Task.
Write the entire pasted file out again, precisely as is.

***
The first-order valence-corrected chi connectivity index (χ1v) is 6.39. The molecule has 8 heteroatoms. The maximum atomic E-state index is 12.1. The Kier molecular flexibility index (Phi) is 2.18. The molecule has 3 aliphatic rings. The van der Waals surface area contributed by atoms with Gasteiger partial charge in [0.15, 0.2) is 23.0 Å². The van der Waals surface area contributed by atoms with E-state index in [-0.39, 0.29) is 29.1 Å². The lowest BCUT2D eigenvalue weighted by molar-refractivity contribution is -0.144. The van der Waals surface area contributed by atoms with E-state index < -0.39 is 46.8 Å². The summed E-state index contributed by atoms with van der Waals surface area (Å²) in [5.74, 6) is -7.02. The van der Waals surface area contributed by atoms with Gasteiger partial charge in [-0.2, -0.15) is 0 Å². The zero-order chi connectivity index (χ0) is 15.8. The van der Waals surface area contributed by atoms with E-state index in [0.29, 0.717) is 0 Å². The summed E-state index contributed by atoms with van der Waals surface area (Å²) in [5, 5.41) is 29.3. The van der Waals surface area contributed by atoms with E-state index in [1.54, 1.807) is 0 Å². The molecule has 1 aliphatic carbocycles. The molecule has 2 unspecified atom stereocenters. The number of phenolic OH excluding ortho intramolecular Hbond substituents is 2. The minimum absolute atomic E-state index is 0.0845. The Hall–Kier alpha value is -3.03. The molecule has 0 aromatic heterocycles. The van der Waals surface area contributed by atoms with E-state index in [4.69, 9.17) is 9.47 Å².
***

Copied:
The first-order valence-corrected chi connectivity index (χ1v) is 6.39. The molecule has 8 heteroatoms. The maximum atomic E-state index is 12.1. The Kier molecular flexibility index (Phi) is 2.18. The molecule has 3 aliphatic rings. The van der Waals surface area contributed by atoms with Gasteiger partial charge in [0.15, 0.2) is 23.0 Å². The van der Waals surface area contributed by atoms with E-state index in [-0.39, 0.29) is 29.1 Å². The lowest BCUT2D eigenvalue weighted by molar-refractivity contribution is -0.144. The van der Waals surface area contributed by atoms with E-state index < -0.39 is 46.8 Å². The summed E-state index contributed by atoms with van der Waals surface area (Å²) in [5.74, 6) is -7.02. The van der Waals surface area contributed by atoms with Gasteiger partial charge in [-0.2, -0.15) is 0 Å². The zero-order chi connectivity index (χ0) is 15.8. The van der Waals surface area contributed by atoms with E-state index in [0.29, 0.717) is 0 Å². The summed E-state index contributed by atoms with van der Waals surface area (Å²) in [5, 5.41) is 29.3. The van der Waals surface area contributed by atoms with E-state index in [1.54, 1.807) is 0 Å². The molecule has 1 aliphatic carbocycles. The molecule has 2 unspecified atom stereocenters. The number of phenolic OH excluding ortho intramolecular Hbond substituents is 2. The minimum absolute atomic E-state index is 0.0845. The Hall–Kier alpha value is -3.03. The molecule has 0 aromatic heterocycles. The van der Waals surface area contributed by atoms with E-state index in [4.69, 9.17) is 9.47 Å².